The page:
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E-M:/ Fwd GLIN- Piping Plover Critical Habitat Proposed

Enviro-Mich message from "Rita Jack" <ritaj@flint.umich.edu>

------- Forwarded message follows -------
From:           	Rich_Greenwood@fws.gov
Subject:        	GLIN==> Service Proposes Critical Habitat for Populations of Piping Plovers
To:             	glin-announce@great-lakes.net
Date sent:      	Wed, 5 Jul 2000 16:08:13 -0500

----- Forwarded by Rich Greenwood/R3/FWS/DOI on 07/05/2000 04:02 PM --

Sent by:                
To:    fws-news@www.fws.gov                       
cc:    fws-news-owner@www.fws.gov              
Subject:    Service Proposes Critical Habitat for Populations of 
Piping Plovers      

06/30/2000 09:34 AM   
Press Release  June 30, 2000                    
Contact:   Vicki Fox: 505/248-6455
Lee Elliott: 361/994-9005
Laura Ragan: 612/713-5157
Cindy Hoffman: 202/208-3008


The U.S. Fish and Wildlife Service is proposing to designate critical 
habitat for the piping plover (Charadrius melodus), an imperiled 
shorebird that inhabits the shorelines of the Great Lakes, 
southeastern states and Gulf of Mexico. The Service will be holding 
informational hearings in the affected states this summer and take 
public comments before finalizing this proposal.  

Critical habitat for the breeding populations of piping plovers on 
the Great Lakes is being proposed along approximately 189 miles of 
shoreline. This includes areas that support, or have the potential to 
support, open, sparsely vegetated sandy habitats such as sand spits 
or sand beaches associated with wide, unforested systems of dunes and 
inter-dune wetlands, and the plover's prey species.  Within these 
areas, specific habitat features needed by piping plover include 
patches of vegetation, cobble, debris such as driftwood, and other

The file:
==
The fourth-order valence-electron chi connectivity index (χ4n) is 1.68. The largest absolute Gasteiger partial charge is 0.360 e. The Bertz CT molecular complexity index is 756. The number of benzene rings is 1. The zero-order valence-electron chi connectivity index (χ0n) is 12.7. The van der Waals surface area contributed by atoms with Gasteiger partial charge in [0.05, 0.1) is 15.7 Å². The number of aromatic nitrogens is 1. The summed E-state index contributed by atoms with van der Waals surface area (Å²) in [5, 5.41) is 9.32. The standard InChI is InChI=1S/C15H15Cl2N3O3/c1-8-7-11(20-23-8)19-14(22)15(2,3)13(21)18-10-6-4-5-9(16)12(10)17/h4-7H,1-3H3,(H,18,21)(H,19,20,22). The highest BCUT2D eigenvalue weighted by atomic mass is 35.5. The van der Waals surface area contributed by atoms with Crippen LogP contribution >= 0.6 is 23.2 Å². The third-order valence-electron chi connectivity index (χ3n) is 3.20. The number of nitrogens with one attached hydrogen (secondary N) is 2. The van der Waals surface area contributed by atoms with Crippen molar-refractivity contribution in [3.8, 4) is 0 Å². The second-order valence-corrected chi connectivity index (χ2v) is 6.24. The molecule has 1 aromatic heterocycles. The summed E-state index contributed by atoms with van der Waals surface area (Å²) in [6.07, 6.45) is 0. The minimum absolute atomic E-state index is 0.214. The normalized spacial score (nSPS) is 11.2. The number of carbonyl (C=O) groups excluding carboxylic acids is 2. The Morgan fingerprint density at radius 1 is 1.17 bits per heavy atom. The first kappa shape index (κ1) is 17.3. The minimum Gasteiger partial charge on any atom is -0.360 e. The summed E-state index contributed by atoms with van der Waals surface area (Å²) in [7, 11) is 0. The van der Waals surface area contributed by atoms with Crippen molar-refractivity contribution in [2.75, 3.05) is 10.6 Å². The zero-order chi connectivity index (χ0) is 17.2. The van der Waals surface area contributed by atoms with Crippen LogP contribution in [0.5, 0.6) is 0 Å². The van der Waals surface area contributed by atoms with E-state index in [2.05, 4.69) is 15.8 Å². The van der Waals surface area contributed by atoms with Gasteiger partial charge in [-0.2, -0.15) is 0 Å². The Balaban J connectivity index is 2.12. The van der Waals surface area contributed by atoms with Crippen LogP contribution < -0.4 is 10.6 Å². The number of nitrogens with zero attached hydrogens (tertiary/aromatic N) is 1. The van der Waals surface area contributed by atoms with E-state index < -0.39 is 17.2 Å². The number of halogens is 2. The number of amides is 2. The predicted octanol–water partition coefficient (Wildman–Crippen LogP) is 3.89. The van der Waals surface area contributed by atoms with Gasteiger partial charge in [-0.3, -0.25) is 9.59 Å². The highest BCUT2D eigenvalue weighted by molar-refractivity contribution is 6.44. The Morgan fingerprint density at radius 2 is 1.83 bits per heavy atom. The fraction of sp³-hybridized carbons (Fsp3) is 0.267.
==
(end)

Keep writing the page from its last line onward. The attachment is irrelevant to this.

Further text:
forms of protective cover for nests and chicks.  

In the wintering areas, critical habitat is being proposed along 1672 
miles of coastline in North and South Carolina, Georgia, Florida, 
Alabama, Mississippi, Louisiana and Texas.  These include coastal 
areas with intertidal beaches and flats and associated dune systems 
and flats above annual high tide.  Intertidal sites offer foraging 
and roosting sites while areas above high tide provide refuge from 
high winds and cold weather.  

"It is possible that some Federally owned beaches in the Great Lakes 
will be temporarily closed during the spring-time in order to 
determine which areas may be utilized for nesting," said Bill 
Hartwig, Regional Director for the Great Lakes/Big Rivers Region.  

Critical habitat refers to specific geographic areas that are 
essential for the conservation of a threatened or endangered species 
and may require special management considerations.  These areas do 
not necessarily have to be occupied by the species at the time of 

A critical habitat designation does not set up a preserve or refuge 
and only applies to situations where federal funding or a federal 
permit is involved. For example, the designation of critical habitat 
does not affect a landowner undertaking a project on private land 
that does not involve Federal funding or require a Federal permit or 

Not all areas found within the boundaries designated as critical 
habitat are essential for the conservation of the species.  For 
example, roads, lawns, paved areas and other man-made structures 
would not be considered critical habitat. Only areas containing 
important components of habitat will receive protection as critical 
habitat. "The Service will continue to work closely with all of our 
partners to help protect and recover the piping plover," said the 
Service's Southwest Regional Director Nancy Kaufman. "Critical 
habitat gives us another way to help educate the public about the 
habitat needs of endangered species."  

The piping plover (Charadrius melodus) is named for its melodic 
mating call.  It is a small, pale-colored North American shorebird.   
The bird's light sand-colored plumage blends in with sandy beaches 
and shorelines. There are three populations of piping plovers in the 
United States.  The most endangered is the Great Lakes breeding